“Mysterious belly dance instructor, Kemsit, transforms the lives of her students in the small town of Cairo.
Emily Brown begins a new job and a new life, and decides to take a chance on dance. Thanks to Kemsit, she changes from nerdy accountant into an exotic belly dancer.
Jordan Ramzy, co-worker of Emily’s and office hunk, keeps his private life separate from his job … until he gets to know Emily.
Kemsit’s studio brings the unlikely pair together. Will their cultural and religious differences keep them apart, or can they learn to dance to a different drummer?”
My dance journey actually began when I was a child, who dreamed of becoming a ballerina. I read every book I could find on ballet. My heroine was Anna Pavlova, the famous Russian ballet star. I sent for brochures from local dance studios, and begged my parents for lessons.
It was not to be.
My parents had one car, and my mother did not drive. Getting me to and from class would have been a problem. I said that I’d take the bus, but that was not an option. Finances also came into play, and dance classes seemed frivolous. Anything dealing with the arts was considered impractical, and a waste of time in our home.
When I turned eighteen, and had my driver’s license, and an automobile, I signed up for adult ballet lessons. I enjoyed them, though it was bittersweet when the instructor told me that I had an amazing foot turnout, and would have been a wonderful ballerina.
I saw that Middle Eastern belly dance was being offered through a local adult continuing education program. Since I had the goal of learning at least two new skills a year, I signed up. My other skill that year was figure skating, and I thought that I’d be the first belly dancing figure skater!
My first teacher was local legend, Katina. Katina learned belly dance from cabaret dancers, and was featured at clubs in Cleveland’s old Greektown. She was an old school cabaret dancer who had led a very full, and fast life. When I studied with her, she was married with infant twins, and worked with her husband. She was very “real life,” and talented.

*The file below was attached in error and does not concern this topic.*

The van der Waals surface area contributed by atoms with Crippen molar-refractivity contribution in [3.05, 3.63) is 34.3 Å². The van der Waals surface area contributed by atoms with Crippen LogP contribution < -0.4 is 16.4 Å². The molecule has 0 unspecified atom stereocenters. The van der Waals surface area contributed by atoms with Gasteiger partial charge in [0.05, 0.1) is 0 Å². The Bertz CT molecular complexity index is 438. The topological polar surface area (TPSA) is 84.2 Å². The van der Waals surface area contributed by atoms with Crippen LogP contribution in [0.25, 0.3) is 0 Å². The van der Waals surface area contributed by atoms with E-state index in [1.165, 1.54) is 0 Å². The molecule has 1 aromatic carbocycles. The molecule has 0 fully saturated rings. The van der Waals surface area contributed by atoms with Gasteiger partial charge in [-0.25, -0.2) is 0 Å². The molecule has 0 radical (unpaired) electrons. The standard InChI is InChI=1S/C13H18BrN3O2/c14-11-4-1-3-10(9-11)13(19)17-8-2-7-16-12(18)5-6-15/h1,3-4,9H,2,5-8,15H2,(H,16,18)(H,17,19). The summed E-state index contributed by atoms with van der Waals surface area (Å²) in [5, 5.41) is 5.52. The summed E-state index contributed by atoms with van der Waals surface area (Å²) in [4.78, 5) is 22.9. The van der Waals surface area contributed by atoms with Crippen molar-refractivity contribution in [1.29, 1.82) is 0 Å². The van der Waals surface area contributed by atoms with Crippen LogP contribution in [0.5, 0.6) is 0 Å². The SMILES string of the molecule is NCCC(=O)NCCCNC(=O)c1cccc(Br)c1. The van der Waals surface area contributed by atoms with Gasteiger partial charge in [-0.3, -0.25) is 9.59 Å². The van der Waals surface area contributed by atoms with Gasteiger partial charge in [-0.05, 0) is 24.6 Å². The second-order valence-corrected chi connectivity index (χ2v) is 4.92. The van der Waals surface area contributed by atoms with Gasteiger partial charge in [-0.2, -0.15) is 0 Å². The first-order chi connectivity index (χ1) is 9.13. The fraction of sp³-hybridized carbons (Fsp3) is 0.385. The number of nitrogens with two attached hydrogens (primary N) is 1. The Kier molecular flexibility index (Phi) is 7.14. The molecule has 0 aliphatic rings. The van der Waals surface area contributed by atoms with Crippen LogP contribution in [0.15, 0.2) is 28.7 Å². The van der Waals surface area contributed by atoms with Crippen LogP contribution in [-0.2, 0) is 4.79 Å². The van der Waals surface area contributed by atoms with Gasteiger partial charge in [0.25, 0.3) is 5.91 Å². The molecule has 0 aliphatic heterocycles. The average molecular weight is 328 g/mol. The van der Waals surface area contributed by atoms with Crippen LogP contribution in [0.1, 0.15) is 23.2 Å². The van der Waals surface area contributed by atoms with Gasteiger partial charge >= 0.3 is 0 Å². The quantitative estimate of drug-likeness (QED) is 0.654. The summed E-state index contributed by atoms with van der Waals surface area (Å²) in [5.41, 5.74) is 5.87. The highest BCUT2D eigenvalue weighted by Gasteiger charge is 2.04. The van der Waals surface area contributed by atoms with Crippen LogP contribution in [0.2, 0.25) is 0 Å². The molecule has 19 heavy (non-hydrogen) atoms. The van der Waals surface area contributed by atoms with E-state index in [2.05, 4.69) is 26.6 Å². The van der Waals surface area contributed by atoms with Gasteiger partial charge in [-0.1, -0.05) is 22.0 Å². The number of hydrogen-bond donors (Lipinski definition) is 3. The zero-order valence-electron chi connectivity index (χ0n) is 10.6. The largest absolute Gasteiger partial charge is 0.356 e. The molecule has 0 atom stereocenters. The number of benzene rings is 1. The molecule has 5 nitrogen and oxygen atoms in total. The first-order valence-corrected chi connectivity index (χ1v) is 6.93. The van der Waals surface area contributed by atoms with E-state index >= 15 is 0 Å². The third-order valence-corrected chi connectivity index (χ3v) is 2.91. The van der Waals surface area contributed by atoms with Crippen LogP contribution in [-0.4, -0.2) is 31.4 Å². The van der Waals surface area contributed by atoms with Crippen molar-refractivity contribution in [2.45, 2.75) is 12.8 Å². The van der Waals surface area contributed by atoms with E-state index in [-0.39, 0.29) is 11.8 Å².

My studies continued with another local legend, actress and dancer, Basha. I thought that she was mesmerizing, and her class fun. Her warm-up song was a man singing about his wife the dancer, and how she would do the “bump, bump, the bumpity bump.” I instantly fell in love with belly dance. It was so natural, so exotic and marvelous exercise. One didn’t need experience to dance, and age wasn’t a factor.
I absorbed belly dance. A highlight during the early years was taking a workshop with famous Armenian musician, Eddie “The Sheik” Kochak, and watching the professional dancers perform at a show.
My love of belly dance continued. When I couldn’t find a local teacher, I studied with VHS tapes. My favorite inspiration was Delilah from Seattle. Her series of tapes covered it all, including Turkish drops, and coin tricks. I became Nailah (“success” in Egyptian Arabic), my dancer alter ego.
Time moved on, and new instructors appeared. I studied with a variety of them. I attended workshops, and eventually became a member of a performing dance troupe Dayim Lahib (“Eternal Flames”). We performed a two-hour show at a local Moroccan restaurant. We danced a few group numbers and solos. This experience introduced me to the world of entertainment: dank basement “dressing rooms,” working with drummers, dealing with the public and how the show must go on. I loved it!
The troupe fell apart, and the opportunity to teach came up at a local ballet studio. I found another love, instructing new students, and helping women discover their inner genie.
Through the years, I taught at numerous dance studios and fitness centers, was accepted to instruct at the prestigious Chautauqua Institution in New York State for over a decade. I danced before their Dance Circle, the first non-ballet performer to do so, appeared in an advertising campaign, was profiled in The Chautauquan Daily, and was a guest on Jamestown radio. I continued performing at special events, workshops and danced with a local Celtic-World Music band, UZIZI. While traveling in Egypt, I danced on a Nile River cruise ship.
As an author, I combined dance with writing, as the local and national Belly Dance Examiner, an online newspaper. Later, I wrote for Bellydance Superstars’ magazine, and other dance publications.
The idea to write a book on dance, in conjunction with a fictional series entered my mind. I let my imagination take hold, and Pharaoh’s Daughters was born. This is the first novel in an ongoing series, available exclusively on Amazon.
I hope that these books inspire you in many ways. My desire is that you will be motivated to attend a Middle Eastern belly dance class. Go release your inner genie …